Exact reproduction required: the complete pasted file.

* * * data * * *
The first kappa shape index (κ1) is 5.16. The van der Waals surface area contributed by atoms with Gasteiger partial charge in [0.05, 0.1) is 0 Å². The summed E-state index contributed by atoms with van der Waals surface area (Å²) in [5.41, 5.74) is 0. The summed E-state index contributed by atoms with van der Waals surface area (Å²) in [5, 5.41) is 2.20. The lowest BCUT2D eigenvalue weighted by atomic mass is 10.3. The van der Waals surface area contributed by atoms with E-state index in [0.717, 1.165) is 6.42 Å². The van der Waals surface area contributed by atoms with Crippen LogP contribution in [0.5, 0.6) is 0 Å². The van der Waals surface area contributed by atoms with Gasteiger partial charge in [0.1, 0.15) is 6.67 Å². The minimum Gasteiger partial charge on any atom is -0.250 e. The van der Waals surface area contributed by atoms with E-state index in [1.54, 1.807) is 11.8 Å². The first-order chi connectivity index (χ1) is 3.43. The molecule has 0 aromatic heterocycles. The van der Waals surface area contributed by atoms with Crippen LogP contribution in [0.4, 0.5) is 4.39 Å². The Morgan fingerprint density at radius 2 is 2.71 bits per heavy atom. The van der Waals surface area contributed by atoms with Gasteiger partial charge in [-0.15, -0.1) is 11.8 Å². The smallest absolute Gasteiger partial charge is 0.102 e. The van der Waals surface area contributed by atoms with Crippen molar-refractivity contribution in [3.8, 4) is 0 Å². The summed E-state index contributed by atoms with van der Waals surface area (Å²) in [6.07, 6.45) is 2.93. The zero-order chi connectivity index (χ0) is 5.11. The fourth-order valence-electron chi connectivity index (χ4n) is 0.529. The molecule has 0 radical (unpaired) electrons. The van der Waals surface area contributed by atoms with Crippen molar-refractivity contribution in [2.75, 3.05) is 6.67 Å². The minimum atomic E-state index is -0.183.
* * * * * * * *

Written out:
The first kappa shape index (κ1) is 5.16. The van der Waals surface area contributed by atoms with Gasteiger partial charge in [0.05, 0.1) is 0 Å². The summed E-state index contributed by atoms with van der Waals surface area (Å²) in [5.41, 5.74) is 0. The summed E-state index contributed by atoms with van der Waals surface area (Å²) in [5, 5.41) is 2.20. The lowest BCUT2D eigenvalue weighted by atomic mass is 10.3. The van der Waals surface area contributed by atoms with E-state index in [0.717, 1.165) is 6.42 Å². The van der Waals surface area contributed by atoms with Crippen LogP contribution in [0.5, 0.6) is 0 Å². The van der Waals surface area contributed by atoms with Gasteiger partial charge in [0.1, 0.15) is 6.67 Å². The minimum Gasteiger partial charge on any atom is -0.250 e. The van der Waals surface area contributed by atoms with E-state index in [1.54, 1.807) is 11.8 Å². The first-order chi connectivity index (χ1) is 3.43. The molecule has 0 aromatic heterocycles. The van der Waals surface area contributed by atoms with Crippen LogP contribution in [0.4, 0.5) is 4.39 Å². The Morgan fingerprint density at radius 2 is 2.71 bits per heavy atom. The van der Waals surface area contributed by atoms with Gasteiger partial charge in [-0.15, -0.1) is 11.8 Å². The smallest absolute Gasteiger partial charge is 0.102 e. The van der Waals surface area contributed by atoms with Crippen molar-refractivity contribution in [3.8, 4) is 0 Å². The summed E-state index contributed by atoms with van der Waals surface area (Å²) in [6.07, 6.45) is 2.93. The zero-order chi connectivity index (χ0) is 5.11. The fourth-order valence-electron chi connectivity index (χ4n) is 0.529. The molecule has 0 radical (unpaired) electrons. The van der Waals surface area contributed by atoms with Crippen molar-refractivity contribution in [2.75, 3.05) is 6.67 Å². The minimum atomic E-state index is -0.183.